This chapter outlines one way in which personalisation has been implemented within the field of Homelessness within the United Kingdom (UK). The chapter draws on research findings from a longitudinal study which evaluated the delivery of an approach to allocate ‘individual budgets’ to people experiencing homelessness. The chapter outlines the effectiveness of the approach both in terms of outcomes for those who participated as recipients and its operationalisation by workers. The chapter makes a number of central points. Firstly, individual budgets, as described here, can be a particularly effective tool in reducing the length of time homelessness is experienced. Secondly, how such budgets are delivered is as important as the budget themselves. The skill of workers to work in innovative and creative ways is crucial to their success. Finally, there are inspiring findings arising which points to the pragmatic yet frugal approach by rough sleepers towards the use of individual budgets.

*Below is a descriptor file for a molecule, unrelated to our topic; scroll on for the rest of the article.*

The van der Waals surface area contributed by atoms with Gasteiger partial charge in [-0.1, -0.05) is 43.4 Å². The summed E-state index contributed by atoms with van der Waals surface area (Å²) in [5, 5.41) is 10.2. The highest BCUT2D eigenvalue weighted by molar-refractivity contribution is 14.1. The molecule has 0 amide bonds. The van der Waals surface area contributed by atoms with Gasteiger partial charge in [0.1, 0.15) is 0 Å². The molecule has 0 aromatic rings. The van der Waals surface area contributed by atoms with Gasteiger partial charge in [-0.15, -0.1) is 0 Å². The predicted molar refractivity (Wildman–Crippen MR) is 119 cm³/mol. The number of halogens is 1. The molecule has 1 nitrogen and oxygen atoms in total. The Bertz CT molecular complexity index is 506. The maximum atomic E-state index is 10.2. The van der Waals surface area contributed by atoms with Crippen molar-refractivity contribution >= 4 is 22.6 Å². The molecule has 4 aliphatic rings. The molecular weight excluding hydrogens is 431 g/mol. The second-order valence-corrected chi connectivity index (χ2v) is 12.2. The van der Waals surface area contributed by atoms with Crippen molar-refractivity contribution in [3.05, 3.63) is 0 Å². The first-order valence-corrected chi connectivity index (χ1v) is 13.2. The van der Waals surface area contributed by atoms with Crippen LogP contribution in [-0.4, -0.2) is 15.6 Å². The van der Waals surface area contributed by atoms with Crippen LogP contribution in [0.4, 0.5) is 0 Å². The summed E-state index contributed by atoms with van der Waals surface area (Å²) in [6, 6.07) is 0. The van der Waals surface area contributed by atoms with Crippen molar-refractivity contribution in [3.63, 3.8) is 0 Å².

|Title of host publication||Social Policy Review 28|
|Subtitle of host publication||Analysis and Debate in Social Policy, 2016|
|Editors||Menno Fenger, John Hudson, Catherine Needham|
|Number of pages||20|
|ISBN (Print)||9781447331810, 9781447331797|
|Publication status||Published - 29 Jun 2016|
Brown, P. (2016). Right time, right place? The experiences of rough sleepers and practitioners in the receipt and delivery of personalised budgets. In M. Fenger, J. Hudson, & C. Needham (Eds.), Social Policy Review 28: Analysis and Debate in Social Policy, 2016 (pp. 191-210). Policy Press.